Field of View

Calcite polarizers feature a field of view (FOV) that varies with both wavelength and entrance orientation. The FOV of these prisms must be considered during alignment and collimation procedures.

The side that absorbs the ordinary ray has an FOV that decreases as the wavelength increases (FOV 1). The opposite side has an FOV that increases as the wavelength increases (FOV 2). The FOV of Glan-Thompson polarizers is typically greater than the FOV of Glan-Taylor polarizers.

Field of View
Calcite Polarizer Field of View (FOV)

Transmission

Thorlabs uses only the highest quality natural calcite in our polarizing prisms. Typical transmission curves for these polarizers may be found on the Graphs tab. Because calcite is a naturally occuring material, variations in the crystal affect the transmission curve and the damage threshold rating. Variations in the calcite transmission curve are typically limited to wavelengths > 2 μm, making calcite an excellent material to use in the visible and NIR.

Thorlabs' Calcite Polarizers
Glan-Laser Polarizers Glan-Taylor Polarizers Wollaston Polarizers
Mounted Glan-Thompson Polarizers
Unmounted Glan-Thompson Polarizers
Double Glan-Taylor Polarizer Beam Displacers
Damage Threshold Specifications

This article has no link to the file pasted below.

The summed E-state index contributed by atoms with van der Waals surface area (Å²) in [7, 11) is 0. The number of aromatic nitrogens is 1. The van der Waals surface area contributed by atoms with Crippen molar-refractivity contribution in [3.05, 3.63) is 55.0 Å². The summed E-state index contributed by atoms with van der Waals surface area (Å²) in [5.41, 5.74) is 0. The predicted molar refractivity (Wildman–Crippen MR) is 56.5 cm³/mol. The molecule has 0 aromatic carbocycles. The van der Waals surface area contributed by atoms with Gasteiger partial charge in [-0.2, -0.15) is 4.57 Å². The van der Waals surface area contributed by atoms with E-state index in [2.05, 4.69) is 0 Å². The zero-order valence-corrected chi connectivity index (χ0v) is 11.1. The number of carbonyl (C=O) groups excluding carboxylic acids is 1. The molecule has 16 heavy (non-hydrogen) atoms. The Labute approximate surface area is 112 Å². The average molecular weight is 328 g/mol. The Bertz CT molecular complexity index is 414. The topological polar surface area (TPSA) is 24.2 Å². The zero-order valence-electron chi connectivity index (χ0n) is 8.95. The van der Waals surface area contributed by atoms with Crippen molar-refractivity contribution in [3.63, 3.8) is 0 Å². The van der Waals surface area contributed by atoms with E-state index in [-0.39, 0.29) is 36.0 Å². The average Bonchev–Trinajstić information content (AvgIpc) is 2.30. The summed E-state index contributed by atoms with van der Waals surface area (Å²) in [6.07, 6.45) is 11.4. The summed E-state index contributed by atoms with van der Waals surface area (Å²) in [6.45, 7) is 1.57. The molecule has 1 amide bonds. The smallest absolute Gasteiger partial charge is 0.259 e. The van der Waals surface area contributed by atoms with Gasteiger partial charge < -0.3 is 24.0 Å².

Laser Output Damage Thresholda
Pulsed 2 J/cm2 at 1064 nm, 10 ns, 10 Hz, Ø0.476 mm
CWb 2 kW/cm at 1064 nm, Ø0.092 mm
  • The damage threshold is limited by the cement rather than the coating.
  • The power density of your beam should be calculated in terms of W/cm. For an explanation of why the linear power density provides the best metric for long pulse and CW sources, please see the "Continuous Wave and Long-Pulse Lasers" section below.

Damage Threshold Data for Thorlabs' Glan-Thompson Polarizers

The specifications to the right are measured data for Thorlabs' Glan-Thompson polarizers. Damage threshold specifications are constant for all Glan-Thompson polarizers, regardless of the size or coating, as the limiting factor is the cement rather than the coating.

 

Laser Induced Damage Threshold Tutorial